The Neumarkt in Dresden is a central and culturally significant section of the Dresden inner city. The historic area was almost completely wiped out during the Allied bomb attack during the Second World War. After the war Dresden fell under Soviet occupation and later the communist German Democratic Republic who rebuilt the Neumarkt area in socialist realist style and partially with historic buildings. However huge areas and parcels of the place remained untilled. After the fall of Communism and German reunification the decision was made to restore the Neumarkt to its pre-war look.
Due to its location on a slight rise above the flood-prone Elbe River, the Neumarkt was one of the first areas of Dresden's old city to be settled, with a small village arising around the old Frauenkirche. However, it was not actually located within the city walls until the city was expanded in 1530, from which point on, the old town contained two market squares. The square located around the Kreuzkirche was renamed Altmarkt (German for "Old Market"), and the square surrounding the Frauenkirche was named the Neumarkt ("New Market").
During the reign of August II the Strong, a great number of structures in Dresden were built in Baroque style, including the present-day Frauenkirche, and numerous other houses surrounding the Neumarkt. After damage sustained to buildings through artillery fire in the Seven Years' War, a number of structures on the Neumarkt were rebuilt in the Rococo and late Baroque styles.
During the 19th century and into the early 20th century, the Neumarkt remained largely unchanged, except for renovations to the Johanneum completed in 1873 and the construction of the Albertinum and Academy of Arts completed at the end of the 1800s.
Bombing of Dresden and Communist era 
During the bomb attack on Dresden in February 1945, the area around the Neumarkt was almost entirely destroyed in the resulting firestorm. The main structure of the Frauenkirche survived the initial bombing and firestorm, before collapsing a few days later. During the 1950s and 60s under rule of the German Democratic Republic, the Neumarkt and Altmarkt formed a mostly vacant area through the middle of the old city, save for the ruins of the Frauenkirche standing as a memorial to the horrors of war. The two squares were separated by the widened Wilsdruffer Strasse, then from 1969 by the Palace of Culture, and then later by new apartment blocks.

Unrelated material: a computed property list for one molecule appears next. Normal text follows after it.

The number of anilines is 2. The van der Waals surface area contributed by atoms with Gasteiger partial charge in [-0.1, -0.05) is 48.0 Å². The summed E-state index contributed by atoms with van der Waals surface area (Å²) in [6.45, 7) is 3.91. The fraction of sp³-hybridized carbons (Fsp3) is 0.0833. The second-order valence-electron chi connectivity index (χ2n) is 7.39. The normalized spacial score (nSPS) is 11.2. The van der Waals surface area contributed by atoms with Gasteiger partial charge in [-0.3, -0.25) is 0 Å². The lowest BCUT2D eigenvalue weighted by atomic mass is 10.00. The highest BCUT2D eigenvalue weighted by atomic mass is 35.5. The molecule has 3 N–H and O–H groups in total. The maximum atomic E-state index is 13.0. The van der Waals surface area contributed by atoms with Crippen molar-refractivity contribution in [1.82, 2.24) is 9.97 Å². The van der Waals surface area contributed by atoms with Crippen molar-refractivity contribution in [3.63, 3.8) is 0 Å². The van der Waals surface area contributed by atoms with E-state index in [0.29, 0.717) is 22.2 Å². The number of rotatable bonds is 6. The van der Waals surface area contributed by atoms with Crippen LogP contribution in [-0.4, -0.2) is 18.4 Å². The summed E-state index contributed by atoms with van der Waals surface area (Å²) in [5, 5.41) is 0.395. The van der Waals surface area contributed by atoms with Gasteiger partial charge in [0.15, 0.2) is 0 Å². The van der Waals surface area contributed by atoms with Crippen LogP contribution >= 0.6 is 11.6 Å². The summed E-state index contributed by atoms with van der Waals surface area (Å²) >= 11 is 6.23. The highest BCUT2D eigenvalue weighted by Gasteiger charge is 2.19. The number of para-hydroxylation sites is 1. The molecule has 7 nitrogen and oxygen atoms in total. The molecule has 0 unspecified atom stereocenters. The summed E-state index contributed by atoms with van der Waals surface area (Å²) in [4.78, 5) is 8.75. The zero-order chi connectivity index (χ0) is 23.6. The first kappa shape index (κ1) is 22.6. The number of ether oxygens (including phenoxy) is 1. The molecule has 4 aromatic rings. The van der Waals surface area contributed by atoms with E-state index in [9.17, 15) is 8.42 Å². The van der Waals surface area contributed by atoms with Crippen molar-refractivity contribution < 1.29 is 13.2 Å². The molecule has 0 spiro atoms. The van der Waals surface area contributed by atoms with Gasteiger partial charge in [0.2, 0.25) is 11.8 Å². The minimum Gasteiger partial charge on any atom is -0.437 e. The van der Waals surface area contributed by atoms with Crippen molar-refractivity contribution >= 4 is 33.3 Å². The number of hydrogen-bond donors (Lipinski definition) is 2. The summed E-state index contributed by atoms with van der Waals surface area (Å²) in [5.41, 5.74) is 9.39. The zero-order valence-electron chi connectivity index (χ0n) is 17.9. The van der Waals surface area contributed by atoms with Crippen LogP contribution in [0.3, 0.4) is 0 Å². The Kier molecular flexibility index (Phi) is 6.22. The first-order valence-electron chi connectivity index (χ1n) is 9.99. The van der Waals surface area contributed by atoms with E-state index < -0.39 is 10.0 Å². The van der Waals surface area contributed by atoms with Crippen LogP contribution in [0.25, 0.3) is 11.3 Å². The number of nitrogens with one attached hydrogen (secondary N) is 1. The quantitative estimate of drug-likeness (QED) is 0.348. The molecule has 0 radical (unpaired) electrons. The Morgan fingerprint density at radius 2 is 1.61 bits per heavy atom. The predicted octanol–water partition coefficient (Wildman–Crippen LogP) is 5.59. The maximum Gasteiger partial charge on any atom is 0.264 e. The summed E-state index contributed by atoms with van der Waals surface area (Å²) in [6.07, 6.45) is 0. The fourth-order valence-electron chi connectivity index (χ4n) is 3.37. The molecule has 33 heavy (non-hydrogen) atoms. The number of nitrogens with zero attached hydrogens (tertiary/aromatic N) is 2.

The completion of the reconstructed Dresden Frauenkirche in 2005 marked the first step in rebuilding the Neumarkt. Organisations such as the Gesellschaft Historischer Neumarkt Dresden actively encourage an historically-faithful reconstruction of the structures around the Neumarkt, giving an outward appearance as close as possible to that from before 1945.
The areas around the square have been divided into 8 "Quarters", with each being rebuilt as a separate project, the majority of buildings to be rebuilt either to the original structure or at least with a facade similar to the original.
Quarter I and the front section of Quarters II, III, IV and V(II) have since been completed, with Quarter VIII currently under construction.
Controversy and Criticism Regarding the Reconstruction 
The reconstruction of the structures surrounding the Neumarkt has created some controversy, with architecture critic Andreas Ruby criticising the attempt to reconstruct the historic character of the city as inauthentic, likening it to the recreation of Venice to be found at the Venetian Resort Hotel in Las Vegas.
There has also been extensive debate as to what extent contemporary architecture should be present on the rebuilt Neumarkt.
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